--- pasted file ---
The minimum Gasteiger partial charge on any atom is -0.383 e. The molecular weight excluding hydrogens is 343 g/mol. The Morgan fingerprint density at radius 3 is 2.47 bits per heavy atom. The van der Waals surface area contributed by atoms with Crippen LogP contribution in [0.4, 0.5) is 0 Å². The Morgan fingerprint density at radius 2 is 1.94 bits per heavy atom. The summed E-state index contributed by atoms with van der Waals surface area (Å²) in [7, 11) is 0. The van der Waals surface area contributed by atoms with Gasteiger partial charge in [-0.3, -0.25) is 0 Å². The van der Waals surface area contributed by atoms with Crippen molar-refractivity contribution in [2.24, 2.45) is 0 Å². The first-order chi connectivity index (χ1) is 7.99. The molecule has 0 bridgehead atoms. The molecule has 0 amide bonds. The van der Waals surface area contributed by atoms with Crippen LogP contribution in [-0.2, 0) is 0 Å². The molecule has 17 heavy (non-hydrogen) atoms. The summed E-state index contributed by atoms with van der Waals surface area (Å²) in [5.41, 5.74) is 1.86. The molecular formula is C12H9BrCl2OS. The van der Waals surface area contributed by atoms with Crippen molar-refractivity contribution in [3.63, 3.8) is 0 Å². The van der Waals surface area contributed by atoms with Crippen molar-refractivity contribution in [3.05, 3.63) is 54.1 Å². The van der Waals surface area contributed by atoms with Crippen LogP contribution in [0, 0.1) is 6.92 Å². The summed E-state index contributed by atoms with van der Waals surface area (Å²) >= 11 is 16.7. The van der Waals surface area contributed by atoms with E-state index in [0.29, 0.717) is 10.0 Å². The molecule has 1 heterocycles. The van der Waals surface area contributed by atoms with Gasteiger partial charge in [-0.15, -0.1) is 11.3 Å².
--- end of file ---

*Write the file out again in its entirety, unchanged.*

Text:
The minimum Gasteiger partial charge on any atom is -0.383 e. The molecular weight excluding hydrogens is 343 g/mol. The Morgan fingerprint density at radius 3 is 2.47 bits per heavy atom. The van der Waals surface area contributed by atoms with Crippen LogP contribution in [0.4, 0.5) is 0 Å². The Morgan fingerprint density at radius 2 is 1.94 bits per heavy atom. The summed E-state index contributed by atoms with van der Waals surface area (Å²) in [7, 11) is 0. The van der Waals surface area contributed by atoms with Gasteiger partial charge in [-0.3, -0.25) is 0 Å². The van der Waals surface area contributed by atoms with Crippen molar-refractivity contribution in [2.24, 2.45) is 0 Å². The first-order chi connectivity index (χ1) is 7.99. The molecule has 0 bridgehead atoms. The molecule has 0 amide bonds. The van der Waals surface area contributed by atoms with Crippen LogP contribution in [-0.2, 0) is 0 Å². The molecule has 17 heavy (non-hydrogen) atoms. The summed E-state index contributed by atoms with van der Waals surface area (Å²) in [5.41, 5.74) is 1.86. The molecular formula is C12H9BrCl2OS. The van der Waals surface area contributed by atoms with Crippen molar-refractivity contribution in [3.63, 3.8) is 0 Å². The van der Waals surface area contributed by atoms with Crippen molar-refractivity contribution in [3.05, 3.63) is 54.1 Å². The van der Waals surface area contributed by atoms with Crippen LogP contribution in [0, 0.1) is 6.92 Å². The summed E-state index contributed by atoms with van der Waals surface area (Å²) >= 11 is 16.7. The van der Waals surface area contributed by atoms with E-state index in [0.29, 0.717) is 10.0 Å². The molecule has 1 heterocycles. The van der Waals surface area contributed by atoms with Gasteiger partial charge in [-0.15, -0.1) is 11.3 Å².